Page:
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Old 3rd December 2007, 01:48 PM   #1
diyAudio Member
Join Date: Feb 2005
Location: atlanta
Default Help with my Beveridges, please....

Hello, All:

I am having a problem with one of my Beveridge ESLs, in that on power-on, one of the transducer diaphragms is drawn to one of the stators. Rick Beveridge says that this is a symptom of old age...reduced tension on the Mylar..., and that the other 5 diaphragms are probably not too far behind. Apparently, the built in OTL amps will (or can) go to full +/- 5kV potential when first turned on, and this will draw a weak diaphragm into one of the stators. When this problem first appeared, the diaphragm would release itself after a second or two, but now it clings to the stator until power is switched off. This is accompanied by a loud "whine" while it occurs...not very musical and perhaps destructive.

In an effort to prolong the life of these expensive to service transducers, I was contemplating converting them to transformer driven electrostats like the Beveridge 3, which uses the same high resistance stator design and the same aluminized Mylar diaphragms. In these speakers, the stators carry the bias charge and the low resistance diaphragms carry the audio signal.

OK, so can you guys help me design a bias supply and recommend a suitably audio transformer? And/or does anyone here have a schematic for the Bev 3's?

BTW, my version is the original full range one and doesn't have the built-in sub crossover.

Thanks in advance,
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Old 16th December 2007, 12:56 PM   #2
Urban is offline Urban  Sweden
diyAudio Member
Join Date: Mar 2003
Location: Täby, Stockholm

You are sitting on a true jem here. I'm curious about what you state about the Model 3 "the stators carry the bias charge and the low resistance diaphragms carry the audio signal."

I will fill in a little bakground here:

My undersanding of how the Model 2 works is that it is actively driven and is biased +DC, GND, -DC (stator, diafragm, stator) and AC wise, one of the signal phases drives both stators, the other the diafragm. This bias arangement doubles the voltage change seen between stator and diafragm, effectively halving the voltage drive needed for a given sound level. This halving of needed voltage is indeed a good thing, and possibly the only effedtive way to drive a ESL-panel actively, at least to high soundlevels.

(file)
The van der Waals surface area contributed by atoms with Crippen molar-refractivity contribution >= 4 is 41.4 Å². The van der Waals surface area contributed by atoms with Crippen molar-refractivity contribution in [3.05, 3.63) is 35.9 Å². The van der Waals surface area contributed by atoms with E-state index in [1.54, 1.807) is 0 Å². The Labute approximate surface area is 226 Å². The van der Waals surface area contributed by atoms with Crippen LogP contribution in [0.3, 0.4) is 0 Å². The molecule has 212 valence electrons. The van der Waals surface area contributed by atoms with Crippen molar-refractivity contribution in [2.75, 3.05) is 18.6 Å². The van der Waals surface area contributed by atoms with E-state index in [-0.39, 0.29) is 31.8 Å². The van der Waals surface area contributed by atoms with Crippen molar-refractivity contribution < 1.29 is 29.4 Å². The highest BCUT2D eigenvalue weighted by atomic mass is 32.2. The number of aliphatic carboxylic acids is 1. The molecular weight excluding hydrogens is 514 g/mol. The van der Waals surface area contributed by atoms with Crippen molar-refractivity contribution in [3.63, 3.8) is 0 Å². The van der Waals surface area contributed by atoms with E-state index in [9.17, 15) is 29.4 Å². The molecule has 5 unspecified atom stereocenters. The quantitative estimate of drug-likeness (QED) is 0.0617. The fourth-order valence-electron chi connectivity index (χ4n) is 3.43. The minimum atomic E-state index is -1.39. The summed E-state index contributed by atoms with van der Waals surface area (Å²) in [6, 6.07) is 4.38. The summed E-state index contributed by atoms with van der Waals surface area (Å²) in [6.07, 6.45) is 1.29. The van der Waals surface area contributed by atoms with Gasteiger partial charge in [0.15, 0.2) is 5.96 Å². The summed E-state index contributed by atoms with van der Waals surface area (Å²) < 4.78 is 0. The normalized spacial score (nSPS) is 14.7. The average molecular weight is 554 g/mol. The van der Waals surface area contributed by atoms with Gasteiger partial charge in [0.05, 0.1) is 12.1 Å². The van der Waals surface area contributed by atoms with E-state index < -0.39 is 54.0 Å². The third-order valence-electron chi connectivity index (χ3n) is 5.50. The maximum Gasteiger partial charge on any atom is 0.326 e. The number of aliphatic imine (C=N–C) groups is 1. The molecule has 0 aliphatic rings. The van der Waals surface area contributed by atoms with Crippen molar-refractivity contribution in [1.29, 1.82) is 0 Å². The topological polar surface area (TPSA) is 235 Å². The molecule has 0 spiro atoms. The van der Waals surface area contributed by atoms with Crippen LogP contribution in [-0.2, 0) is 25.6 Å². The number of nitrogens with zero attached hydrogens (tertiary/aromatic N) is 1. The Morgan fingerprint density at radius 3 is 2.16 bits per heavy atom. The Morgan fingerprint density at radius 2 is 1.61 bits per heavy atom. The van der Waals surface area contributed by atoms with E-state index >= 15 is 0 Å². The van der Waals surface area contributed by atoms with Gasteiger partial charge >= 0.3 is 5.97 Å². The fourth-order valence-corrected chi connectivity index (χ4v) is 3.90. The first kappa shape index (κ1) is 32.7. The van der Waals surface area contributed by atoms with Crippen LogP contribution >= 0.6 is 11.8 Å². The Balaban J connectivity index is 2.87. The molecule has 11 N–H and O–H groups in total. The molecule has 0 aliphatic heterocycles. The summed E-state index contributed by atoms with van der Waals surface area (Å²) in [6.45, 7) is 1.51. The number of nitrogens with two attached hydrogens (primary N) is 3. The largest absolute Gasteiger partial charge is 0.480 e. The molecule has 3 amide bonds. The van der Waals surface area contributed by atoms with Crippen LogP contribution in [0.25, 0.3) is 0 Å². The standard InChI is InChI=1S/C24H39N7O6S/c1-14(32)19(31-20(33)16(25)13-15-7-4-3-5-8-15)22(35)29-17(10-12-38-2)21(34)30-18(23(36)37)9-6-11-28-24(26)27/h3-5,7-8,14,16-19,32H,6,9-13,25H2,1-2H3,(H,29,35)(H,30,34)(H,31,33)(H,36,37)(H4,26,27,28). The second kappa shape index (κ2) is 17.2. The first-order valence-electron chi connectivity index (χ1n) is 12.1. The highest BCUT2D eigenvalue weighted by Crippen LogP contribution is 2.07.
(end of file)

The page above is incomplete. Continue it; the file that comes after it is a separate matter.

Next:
I have assumed Beveridge kept the Model 2 bias arrangement in subsequent models, and have been pondering about ways to do the same within a transformer arrangment.

Your (early) Model 2 is a fullrange speaker and the Model 3 is not, thereby beining able to operate with smaller stator - diafragm distance, not needing that much drive. Also a tranformer can give much higher voltage output than an active device, so all-in-all it makes sense they choose this path.

There are a lot of designs for bias supplies on the net, here is a nice one:

The problem with your panels is probably that they need new retightend diafragms. You should also check that the bias levels are about the same, possitive and negative, and that the capacitors driving the panels are not leaky. Lowering the bias will possibly make the panels work, but then at a lower soundlevel. If your amps work OK one option would be to lover the bias they deliver so the diafragms can remain statically stable.

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Old 2nd January 2008, 11:38 PM   #3
diyAudio Member
tsmith1315's Avatar
Join Date: Jul 2003
Location: Doerun, GA
Wow, I haven't heard "Beveridge" for nearly 20 years when a friend who owned a store in Atlanta had a pair come in as an insurance replacement with two bad panels.

Huge cylindrical ESL's with multiple panels and a large down-firing woofer in the base. I wanted them so badly, and for a day or two thought I might actually be able to purchase them on my meager salary. In the end, the original owner wanted them back. Apparently, I never recovered...

Thanks for the memory!

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